"Lost Opportunity is … galvanizing call for philanthropic partners, our grantees, and grassroots, grasstops and netroots advocates to organize to build a public will movement to strengthen our democracy, economy, communities and become better global citizens by guaranteeing that all students have a fair and substantive opportunity to learn."

As the landscape changes in the state and in the nation, there is a need to be proactive in supporting policies and initiatives that aim to erase the educational achievement gap that exists between African American males and the broader population.

This piece offers a collection of graphs which show the 2008-2010 achievement gaps for various districts around the state of Minnesota. The Minneapolis school district often stands out from the rest of the districts, unfortunately for undesirable reasons.

"The estimates strongly indicate that a higher percentage of black schoolmates reduces achievement for blacks, while it implies a much smaller and generally insignificant effect on whites. These results suggest that existing levels of segregation in Texas explain a small but meaningful portion of the racial achievement gap."

"This baseline data report is designed to be used by The Minneapolis Foundation staff as well as board members, community leaders, and policy makers to learn more about the areas of education, economic vitality, and social capital for the city of Minneapolis, based upon key indicators."

Our national obsession with the achievement gap has led to rhetoric and platitudes but also a compromising rigor and educational standards. Many so-called reforms are counterproductive and ignore real costs and consequences.

"Minnesota’s continued democratic vitality and economic health will depend in large measure on our ability to put in place education reforms that will help poor, minority children boost their performance in school."

Asian American students, who comprise almost 5% of public school students in the U.S., are a very diverse group. In the aggregate, Asian Americans often have the highest achievement on state tests among major racial/ethnic subgroups.

"The Follow Through project was the largest, most expensive educational experiment ever conducted. This federal program was originally designed to be a service-oriented project similar to Head Start. However, because of funding cutbacks the emphasis was shifted from service to program evaluation.

This report misrepresents and then criticizes recommendations from the Minnesota Department of Education, a think tank and two independent study groups, each of which recently encouraged particular voluntary efforts to reduce concentrated poverty and achieve racial and socioeconomic integration in schools and housing in Minnesota.

"However, the combination of a public system with a private school market yields the least residential segregation as housing price distortions from the capitalization of the public system generate incentives for middle and high income private school attendees to live with lower income public school attendees."

"The majority of the expansion of the achievement gap with age occurs between rather than within schools, and specific school and peer factors exert a significant effect on the growth in the achievement gap."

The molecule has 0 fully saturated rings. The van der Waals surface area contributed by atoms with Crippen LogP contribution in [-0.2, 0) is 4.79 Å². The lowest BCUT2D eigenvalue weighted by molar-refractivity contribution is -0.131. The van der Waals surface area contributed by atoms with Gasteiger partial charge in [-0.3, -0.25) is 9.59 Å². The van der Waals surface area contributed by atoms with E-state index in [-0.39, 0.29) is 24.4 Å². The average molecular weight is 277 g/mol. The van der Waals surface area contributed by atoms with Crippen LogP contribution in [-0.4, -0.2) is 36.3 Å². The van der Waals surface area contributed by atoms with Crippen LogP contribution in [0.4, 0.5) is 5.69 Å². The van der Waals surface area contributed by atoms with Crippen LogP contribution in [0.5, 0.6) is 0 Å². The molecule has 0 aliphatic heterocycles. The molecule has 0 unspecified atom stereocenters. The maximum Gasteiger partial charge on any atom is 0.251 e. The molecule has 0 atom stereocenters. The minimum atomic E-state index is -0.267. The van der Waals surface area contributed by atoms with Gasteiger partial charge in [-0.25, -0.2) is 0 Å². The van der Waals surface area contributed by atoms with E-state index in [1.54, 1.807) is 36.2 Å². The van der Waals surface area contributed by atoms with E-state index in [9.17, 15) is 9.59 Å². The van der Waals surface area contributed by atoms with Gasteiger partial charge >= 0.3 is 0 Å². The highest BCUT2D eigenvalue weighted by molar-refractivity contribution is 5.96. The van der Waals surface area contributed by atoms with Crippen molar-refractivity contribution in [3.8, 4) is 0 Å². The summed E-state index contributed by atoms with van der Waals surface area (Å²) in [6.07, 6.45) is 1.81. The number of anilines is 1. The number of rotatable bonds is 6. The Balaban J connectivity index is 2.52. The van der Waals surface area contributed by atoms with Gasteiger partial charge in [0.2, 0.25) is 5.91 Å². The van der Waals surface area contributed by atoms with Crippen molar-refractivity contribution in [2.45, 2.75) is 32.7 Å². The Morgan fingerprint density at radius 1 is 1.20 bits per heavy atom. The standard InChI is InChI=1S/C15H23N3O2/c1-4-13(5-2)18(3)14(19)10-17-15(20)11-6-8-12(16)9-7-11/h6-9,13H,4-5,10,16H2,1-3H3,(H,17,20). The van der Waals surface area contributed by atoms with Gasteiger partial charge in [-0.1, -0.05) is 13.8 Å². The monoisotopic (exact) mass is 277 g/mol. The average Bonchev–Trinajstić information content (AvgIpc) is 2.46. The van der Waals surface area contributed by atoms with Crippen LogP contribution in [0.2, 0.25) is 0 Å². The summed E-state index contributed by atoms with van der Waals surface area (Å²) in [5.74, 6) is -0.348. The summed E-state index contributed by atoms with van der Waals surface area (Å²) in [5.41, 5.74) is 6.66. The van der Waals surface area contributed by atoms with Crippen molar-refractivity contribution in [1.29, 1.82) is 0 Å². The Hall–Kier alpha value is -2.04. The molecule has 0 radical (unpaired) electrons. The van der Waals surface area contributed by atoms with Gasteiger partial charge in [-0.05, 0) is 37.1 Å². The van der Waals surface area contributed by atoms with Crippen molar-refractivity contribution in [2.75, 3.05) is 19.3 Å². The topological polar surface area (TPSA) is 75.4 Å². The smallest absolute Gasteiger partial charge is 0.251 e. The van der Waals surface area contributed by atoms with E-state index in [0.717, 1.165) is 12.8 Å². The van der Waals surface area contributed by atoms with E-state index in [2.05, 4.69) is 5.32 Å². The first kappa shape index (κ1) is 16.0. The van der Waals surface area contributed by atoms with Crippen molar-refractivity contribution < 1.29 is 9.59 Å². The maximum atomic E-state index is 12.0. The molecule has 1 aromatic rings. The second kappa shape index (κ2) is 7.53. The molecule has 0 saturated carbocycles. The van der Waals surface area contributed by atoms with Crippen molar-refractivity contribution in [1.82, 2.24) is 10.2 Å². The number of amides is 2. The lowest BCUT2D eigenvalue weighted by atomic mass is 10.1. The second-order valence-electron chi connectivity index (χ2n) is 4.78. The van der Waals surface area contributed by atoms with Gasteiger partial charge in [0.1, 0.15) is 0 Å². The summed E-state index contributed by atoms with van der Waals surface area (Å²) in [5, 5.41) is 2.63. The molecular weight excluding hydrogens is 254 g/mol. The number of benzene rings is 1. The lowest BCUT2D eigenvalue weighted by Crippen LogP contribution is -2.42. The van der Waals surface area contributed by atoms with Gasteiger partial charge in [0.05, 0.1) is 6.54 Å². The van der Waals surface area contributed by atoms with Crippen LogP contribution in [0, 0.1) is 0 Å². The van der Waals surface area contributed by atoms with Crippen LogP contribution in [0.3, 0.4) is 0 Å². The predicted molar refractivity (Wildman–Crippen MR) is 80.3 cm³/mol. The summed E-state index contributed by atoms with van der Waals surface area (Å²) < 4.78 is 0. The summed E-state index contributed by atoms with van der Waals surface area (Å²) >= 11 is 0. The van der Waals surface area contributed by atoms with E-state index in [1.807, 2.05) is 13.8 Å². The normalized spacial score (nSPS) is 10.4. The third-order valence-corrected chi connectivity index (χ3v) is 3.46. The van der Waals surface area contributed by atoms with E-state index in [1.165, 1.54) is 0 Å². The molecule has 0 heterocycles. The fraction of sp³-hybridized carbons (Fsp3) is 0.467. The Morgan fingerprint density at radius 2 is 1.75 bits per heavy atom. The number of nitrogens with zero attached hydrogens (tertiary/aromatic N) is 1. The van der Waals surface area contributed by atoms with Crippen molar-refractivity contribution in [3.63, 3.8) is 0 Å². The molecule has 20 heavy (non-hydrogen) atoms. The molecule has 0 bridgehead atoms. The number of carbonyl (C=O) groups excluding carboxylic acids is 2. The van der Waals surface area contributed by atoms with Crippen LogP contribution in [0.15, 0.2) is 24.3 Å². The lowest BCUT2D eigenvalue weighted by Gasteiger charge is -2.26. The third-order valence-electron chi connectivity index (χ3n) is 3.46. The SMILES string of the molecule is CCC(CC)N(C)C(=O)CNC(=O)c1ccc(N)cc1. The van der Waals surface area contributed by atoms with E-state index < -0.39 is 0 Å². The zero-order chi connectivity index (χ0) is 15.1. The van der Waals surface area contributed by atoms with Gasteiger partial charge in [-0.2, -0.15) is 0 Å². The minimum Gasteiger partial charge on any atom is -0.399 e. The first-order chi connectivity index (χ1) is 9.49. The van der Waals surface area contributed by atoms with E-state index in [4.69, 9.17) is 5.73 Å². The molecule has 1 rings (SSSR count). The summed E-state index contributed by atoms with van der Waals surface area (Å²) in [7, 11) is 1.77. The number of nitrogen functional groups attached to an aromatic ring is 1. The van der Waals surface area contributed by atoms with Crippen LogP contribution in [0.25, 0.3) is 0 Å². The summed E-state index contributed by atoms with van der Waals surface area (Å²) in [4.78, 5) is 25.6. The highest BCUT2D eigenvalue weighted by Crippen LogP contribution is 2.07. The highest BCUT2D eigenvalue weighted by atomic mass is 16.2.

The MMEP focuses on "systemic" reasons for Minnesota's achievement gap.

A problem does exist at grade 8 for subgroups of students at the advanced achievement level.

"Grouping and tracking do not increase overall achievements in schools, but they do promote inequity, research suggests. To reduce inequality, we should decrease the use of both practices, and, where ability grouping is retained, improve its use."

"This report discusses trends in the gap between Black and White educational attainment, school achievement, and contextual factors from the beginning of the 20th century to the present time."

"Using ACT test scores and the ACT College Readiness Benchmarks, this report provides a snapshot of college readiness of the graduating seniors of the class of 2010 who took the ACT in high school."

The aim of this paper is to provide a common, neutral fact base on each of these achievement gaps and to illustrate their relative magnitude. In addition, we highlight the impact of the United States achievement gap on the overall economy and on individual life outcomes.

"The quest for esoteric methods of trying to educate these children proceeds as if such children had never been successfully educated before, when in fact there are concrete examples, both from history and from our own times, of schools that have been successful in educating children from low-income families and from minority families."

"The gains from Catholic schooling are modest for urban whites and negligible for suburban students. Related analyses suggest that urban minorities benefit greatly from access to Catholic schooling primarily because the public schools available to them are quite poor."

The Promise of College Completion: KIPP’s Early Successes and Challenges reports the college outcomes for our earliest KIPP students. It also examines our early lessons learned in supporting KIPP students through college, and shares the ways we are addressing the challenges of college completion.